Group’s Distrust of Trust Exercise Causes Mistrust
Have you ever been asked, “Don’t you trust me?” The first inclination for many is to not trust. Why? The hero/villain in many movies have voiced these words to heighten the drama because trust requires risk. It doesn’t matter if it’s a hot tip from a stockbroker, a dietician promising weight loss, or a friend persuading you to ride a scary rollercoaster, at some point you must take a leap of faith.
Recently, four individuals who are considered “trust-strugglers” participated in a group exercise with the trust fall. This is where you cross your arms in front of your body and fall backwards, dropping helplessly towards the floor. If everything goes right, someone will be there to catch your fall.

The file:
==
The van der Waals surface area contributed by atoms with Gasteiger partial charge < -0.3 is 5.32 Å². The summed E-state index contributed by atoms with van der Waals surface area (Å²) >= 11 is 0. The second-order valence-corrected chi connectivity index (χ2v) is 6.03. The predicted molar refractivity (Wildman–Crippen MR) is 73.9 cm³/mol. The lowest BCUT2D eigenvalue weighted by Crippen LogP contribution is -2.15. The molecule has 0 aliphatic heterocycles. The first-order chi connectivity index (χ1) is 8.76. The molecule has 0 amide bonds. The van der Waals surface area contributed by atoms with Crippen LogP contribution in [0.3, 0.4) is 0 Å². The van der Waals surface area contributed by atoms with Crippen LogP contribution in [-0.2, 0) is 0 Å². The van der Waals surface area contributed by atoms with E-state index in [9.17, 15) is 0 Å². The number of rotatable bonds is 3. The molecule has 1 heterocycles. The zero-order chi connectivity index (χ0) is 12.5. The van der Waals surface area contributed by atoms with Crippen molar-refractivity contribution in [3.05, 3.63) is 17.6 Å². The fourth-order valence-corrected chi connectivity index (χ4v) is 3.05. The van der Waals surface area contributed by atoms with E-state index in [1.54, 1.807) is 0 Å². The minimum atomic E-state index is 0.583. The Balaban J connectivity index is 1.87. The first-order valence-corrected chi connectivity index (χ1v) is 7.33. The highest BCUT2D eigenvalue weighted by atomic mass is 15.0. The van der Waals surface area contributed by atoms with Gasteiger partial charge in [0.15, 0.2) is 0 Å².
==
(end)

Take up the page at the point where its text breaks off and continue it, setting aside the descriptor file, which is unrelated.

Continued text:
Jocelyn Martin was one of the group members who didn’t like this exercise, but did what she was told because she trusts her therapist. “I didn’t know the person at all instructed to catch me, but I trusted that he would do what he was told.” Martin added, “But at the end of the day, how is this going to help me trust my boyfriend not to cheat?”
Many scientists believe that “trust falls” give “false representations” of the concept of trust, which is actually “not something that we can or should just give away.”
However, other scientists believe that “trust falls” provide useful reflection into one’s own character. “The purposes has not been to build trust, but to highlight how challenging it can be to give your trust to another.”
Martin thoughtfully reflected on his information and said, “That’s bullshit. I already know I can’t trust him. I don’t need someone nearly dropping me on my ass to highlight that.”
Scientists had no advice to give Martin other than perhaps this isn’t the right relationship for her and she might need to trust that little voice inside telling her she can’t trust her boyfriend.